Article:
Our licensed security consultants are available to provide a Risk Assessment for an enhanced risk management profile.
Our report provides recommendations that may incorporate operational security policy, physical or electronic access control measures, electronic alarms, and surveillance systems. On-site security staff or scheduled patrols may be recommended to reinforce security in extremely sensitive areas.
Our process for risk assessment
- Complete review of the facility’s assets
- Consultation with building users
- Analysis of incident history for the location
- Assessment of the physical environment and its security provisions.
- A report to assist users to accomplish their security goals.
Crime Prevention through Environmental Design
Crime Prevention Through Environmental Design (CPTED) is a multi-disciplinary approach to deterring criminal behavior through environmental design.
CPTED is most effectively used at the planning stage in the design of a building, space, or community area. However, CPTED can also be incorporated into a built environment by making adjustments to landscaping, office layouts, lighting that can have a major effect on Natural Surveillance and Territoriality, improving safety and security.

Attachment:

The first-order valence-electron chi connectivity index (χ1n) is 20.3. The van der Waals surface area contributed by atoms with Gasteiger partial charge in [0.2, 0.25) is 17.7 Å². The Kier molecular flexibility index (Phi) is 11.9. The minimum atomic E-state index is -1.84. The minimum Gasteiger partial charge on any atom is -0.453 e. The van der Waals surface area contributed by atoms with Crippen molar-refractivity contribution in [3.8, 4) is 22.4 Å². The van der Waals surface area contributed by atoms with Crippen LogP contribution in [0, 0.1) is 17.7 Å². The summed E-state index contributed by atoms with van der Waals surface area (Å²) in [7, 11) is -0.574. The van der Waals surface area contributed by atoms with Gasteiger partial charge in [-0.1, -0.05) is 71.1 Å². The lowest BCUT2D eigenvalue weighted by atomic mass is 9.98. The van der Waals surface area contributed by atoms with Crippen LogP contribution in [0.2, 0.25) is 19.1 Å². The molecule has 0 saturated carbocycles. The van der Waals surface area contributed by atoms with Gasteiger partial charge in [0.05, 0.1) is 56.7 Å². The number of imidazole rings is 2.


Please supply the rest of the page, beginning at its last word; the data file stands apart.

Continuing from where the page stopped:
Four main principles of CPTED
Campus Security has certified Crime Prevention Through Environmental Design (CPTED) practitioners to provide the campus community with this service. There are four main principles of CPTED—natural surveillance, access control, territorial reinforcement and space management.
Incorporating these four principles of CPTED can help to create a safe and secure environment that encourages activity, vitality and viability, enabling a greater level of security. Take a look at each of the principles below.
CPTED principle 1:
Natural surveillance—Will I be seen?
- Informal surveillance by staff or community members as they go by or work there
- The space should be open for casual observers and promotes legitimate activities
CPTED principle 2:
Access control—Who can get in & out?
- Design cues, soft and hard, defining public and restricted areas
- Reduce the likelihood that public will enter the private space.
- Reduce ambiguity makes it difficult for illegitimate users to validate trespass
- Reduce excuses for wandering or loitering
CPTED principle 3 & 4:
Territorial reinforcement and space management—Does anyone care?
- Property perceived as active and “owned”, not anonymous, discourage illegitimate users from entering the space
- Encourage ownership of space